Saturday, June 13, 2009

Alternative medicine: Garlic

Garlic has long been considered as herbal 'wonder drug' due to the marvelous therapeutic effects and healing powers ascribed to it.
Botanical: Allium sativum (LINN.)
Family: N.O. Liliaceae
Synonym: Poor Man's Treacle.

Habitant: The Common Garlic, a member of the same group of plants as the Onion, is of such antiquity that it is difficult to tracethe country of its origin with certainty.

Description: Garlic leaves are long, narrow and flat like grass. The bulb is of a compound nature, consisting of numerous bulblets, known as 'cloves,' grouped together between the membraneous scales and enclosed within a whitish skin sac.

The flowers placed at the end of the stalk are whitish and grouped together in a globular head, or umbel, with an enclosing kind of leaf or spathae.

Part Used: Bulb. Constituents: Garlic bulb contains Alliin, enzymes (allinse, peroxidase, myrosinase), protein, minerals, vitamine B and C, lipids, aminoacids, and volatile oil (allicin, diallyl disulfide, linalool and allicin).

The active properties of Garlic depend on a pungent, volatile, essential oil, which may readily be obtained by distillation with water.

It is a sulphide of the radical Allyl, present in all the onion family. This oil is rich in sulphur, but contains no oxygen. The pecular penetrating odor of Garlic is due to this intense smelling sulphuret of allyl.

Medicinal Uses: In ancient times, Garlic was employed in treating leprosy, and was also believed to have beneficial results in smallpox cases. Its use as an antiseptic has long been recognized. Ointments and lotions containing garlic are often used to disperse hard swellings.

It is also employed as a poultice for scrofulous sores. Garlic syrup is an invaluable medicine for common colds, asthma, hoarseness, coughs, difficulty in breathing, and many other lung disorders, especially in chronic bronchitis, on account of its expectoration powers.

Rubbing its crushed-mix with lard on the chest and between the shoulder-blades has proven to relieve whooping-coughs. An infusion of the crushed bulbs, taken before and after every meal, is said to have a good effect on epilepsy.

A clove or two of Garlic, pounded with honey and taken two or three nights successively, is good in treating rheumatism and artheriosclerosi. The diuretic effects of garlic treat edema and prevents its future accumulation. When sniffed it revives patients suffering from hysteria.

Garlic juice made by boiling the crushed bulbs in milk is used as a vermifuge. Raw garlic is used to treat acne. There is evidence that it can help lower cholesterol levels. Allicin may prevent the production of artery clogging cholesterol.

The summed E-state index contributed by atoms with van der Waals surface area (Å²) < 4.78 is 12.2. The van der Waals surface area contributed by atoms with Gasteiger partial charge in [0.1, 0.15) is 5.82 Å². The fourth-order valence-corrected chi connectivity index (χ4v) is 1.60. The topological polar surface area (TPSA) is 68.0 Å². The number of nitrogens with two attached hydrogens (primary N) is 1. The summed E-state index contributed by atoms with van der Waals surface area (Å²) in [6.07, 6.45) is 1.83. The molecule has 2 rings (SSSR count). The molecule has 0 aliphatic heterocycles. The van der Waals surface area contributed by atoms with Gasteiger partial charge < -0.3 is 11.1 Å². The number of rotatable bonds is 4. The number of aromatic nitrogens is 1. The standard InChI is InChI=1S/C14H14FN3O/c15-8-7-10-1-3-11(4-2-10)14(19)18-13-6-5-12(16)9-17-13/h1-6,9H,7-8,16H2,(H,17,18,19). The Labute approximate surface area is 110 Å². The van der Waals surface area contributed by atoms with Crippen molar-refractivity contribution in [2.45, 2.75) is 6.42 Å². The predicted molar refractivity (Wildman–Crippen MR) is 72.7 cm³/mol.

Garlic can cut the risk of pre-eclampsia (raised blood pressure and protein retained in the urine) during pregnancy. It can also help improve the birth-weight of babies destined to be too small. Modern science has shown that garlic is a powerful broad-spectrum antibiotic.

As the body does not build up resistance to garlic, its positive health benefits continue over time. It is the only antibiotic that can actually kill bacteria and at the same time protect the body from the poisons causing infection.

Allicin, the garlic's main biologically active component, has an antimicrobial and cardioprotective effects and is used to alleviate cardiac pain.

Garlic also has antifungal effects. Allicin disables dysentery-causing amoebas and can even be a natural mosquito repellent.

Studies have shown that garlic has a powerful antioxidant effect. It helps digestion, keeps the coats of the stomach healthy. Garlic has always been known as an aphrodisiac and from a medical point of view it can significantly improve blood circulation.

Much information has been published regarding the role of garlic in cancer especially stomach and breast cancer. It is well known that garlic can strengthen the immune system which is vitally important for fighting cancer.

Recent findings support a growing body of evidence that garlic works as an anti-carcinogen in both cancer prevention and treatment.

Preparations: Raw garlic juice diluted with water, put on sterilized Sphagnum moss swabs, and then applied to the wound has antiseptic effects. It is used on infected wounds, acne, warts and varices. 2 grams of dried garlic powder used daily is shown to be effective in treating high levels of blood sugar and cholesterol.

Garlic syrup, made by boiling the bulbs till soft, adding an equal quantity of vinegar, and then sugaring and boiling down to syrup, was a popular remedy for asthma and non-inflammatory coughs for many years.

Caution: Raw garlic is very strong, so eating too much could cause irritation or digestive tract damage. Some people are allergic to garlic. Symptoms of garlic allergy include skin rash, fever and headaches. Garlic can also disrupt anti-coagulants, so it is best avoided before surgery.

A harmful interaction between garlic supplements and anti HIV/AIDS drugs has been reported in many studies. Garlic makes the retina more sensitive to strong light.

Pregnant women and those breast feeding should not use garlic, as it may result in cardiac discomfort in the fetus or infant. Garlic odor can be countered by consuming a tea spoon of honey, raw parsley or an apple.